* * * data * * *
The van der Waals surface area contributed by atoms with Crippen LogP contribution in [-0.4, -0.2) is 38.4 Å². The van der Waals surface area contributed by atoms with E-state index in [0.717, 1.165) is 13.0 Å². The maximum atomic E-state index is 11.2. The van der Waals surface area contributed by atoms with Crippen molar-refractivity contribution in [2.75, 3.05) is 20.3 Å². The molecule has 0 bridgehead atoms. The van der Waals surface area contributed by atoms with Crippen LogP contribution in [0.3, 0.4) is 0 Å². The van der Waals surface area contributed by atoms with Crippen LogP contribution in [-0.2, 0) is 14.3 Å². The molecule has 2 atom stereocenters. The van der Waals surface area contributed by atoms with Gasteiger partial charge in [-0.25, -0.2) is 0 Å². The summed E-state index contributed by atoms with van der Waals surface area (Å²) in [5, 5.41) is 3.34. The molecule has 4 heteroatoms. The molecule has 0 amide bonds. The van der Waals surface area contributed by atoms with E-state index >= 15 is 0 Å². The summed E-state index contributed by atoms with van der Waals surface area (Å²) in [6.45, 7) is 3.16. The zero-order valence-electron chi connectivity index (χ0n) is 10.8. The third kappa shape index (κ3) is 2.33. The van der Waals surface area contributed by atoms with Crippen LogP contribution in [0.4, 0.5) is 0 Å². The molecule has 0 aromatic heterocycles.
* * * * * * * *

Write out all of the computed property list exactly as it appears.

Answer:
The van der Waals surface area contributed by atoms with Crippen LogP contribution in [-0.4, -0.2) is 38.4 Å². The van der Waals surface area contributed by atoms with E-state index in [0.717, 1.165) is 13.0 Å². The maximum atomic E-state index is 11.2. The van der Waals surface area contributed by atoms with Crippen molar-refractivity contribution in [2.75, 3.05) is 20.3 Å². The molecule has 0 bridgehead atoms. The van der Waals surface area contributed by atoms with Crippen LogP contribution in [0.3, 0.4) is 0 Å². The van der Waals surface area contributed by atoms with Crippen LogP contribution in [-0.2, 0) is 14.3 Å². The molecule has 2 atom stereocenters. The van der Waals surface area contributed by atoms with Gasteiger partial charge in [-0.25, -0.2) is 0 Å². The summed E-state index contributed by atoms with van der Waals surface area (Å²) in [5, 5.41) is 3.34. The molecule has 4 heteroatoms. The molecule has 0 amide bonds. The van der Waals surface area contributed by atoms with E-state index >= 15 is 0 Å². The summed E-state index contributed by atoms with van der Waals surface area (Å²) in [6.45, 7) is 3.16. The zero-order valence-electron chi connectivity index (χ0n) is 10.8. The third kappa shape index (κ3) is 2.33. The van der Waals surface area contributed by atoms with Crippen LogP contribution in [0.4, 0.5) is 0 Å². The molecule has 0 aromatic heterocycles.